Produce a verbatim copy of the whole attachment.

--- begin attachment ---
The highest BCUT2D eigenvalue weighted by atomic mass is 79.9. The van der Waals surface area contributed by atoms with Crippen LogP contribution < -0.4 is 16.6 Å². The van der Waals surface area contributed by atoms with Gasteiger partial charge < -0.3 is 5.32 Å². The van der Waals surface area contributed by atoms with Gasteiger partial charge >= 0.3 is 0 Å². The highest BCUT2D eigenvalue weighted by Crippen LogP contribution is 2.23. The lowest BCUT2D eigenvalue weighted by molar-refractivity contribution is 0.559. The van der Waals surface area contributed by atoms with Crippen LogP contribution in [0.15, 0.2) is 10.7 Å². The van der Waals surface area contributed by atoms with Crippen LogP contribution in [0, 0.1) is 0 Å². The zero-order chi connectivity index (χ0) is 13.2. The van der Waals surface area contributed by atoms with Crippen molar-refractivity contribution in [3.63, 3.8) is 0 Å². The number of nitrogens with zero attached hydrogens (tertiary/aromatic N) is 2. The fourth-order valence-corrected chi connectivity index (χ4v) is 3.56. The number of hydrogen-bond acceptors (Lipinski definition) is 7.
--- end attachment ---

The highest BCUT2D eigenvalue weighted by atomic mass is 79.9. The van der Waals surface area contributed by atoms with Crippen LogP contribution < -0.4 is 16.6 Å². The van der Waals surface area contributed by atoms with Gasteiger partial charge < -0.3 is 5.32 Å². The van der Waals surface area contributed by atoms with Gasteiger partial charge >= 0.3 is 0 Å². The highest BCUT2D eigenvalue weighted by Crippen LogP contribution is 2.23. The lowest BCUT2D eigenvalue weighted by molar-refractivity contribution is 0.559. The van der Waals surface area contributed by atoms with Crippen LogP contribution in [0.15, 0.2) is 10.7 Å². The van der Waals surface area contributed by atoms with Crippen LogP contribution in [0, 0.1) is 0 Å². The zero-order chi connectivity index (χ0) is 13.2. The van der Waals surface area contributed by atoms with Crippen molar-refractivity contribution in [3.63, 3.8) is 0 Å². The number of nitrogens with zero attached hydrogens (tertiary/aromatic N) is 2. The fourth-order valence-corrected chi connectivity index (χ4v) is 3.56. The number of hydrogen-bond acceptors (Lipinski definition) is 7.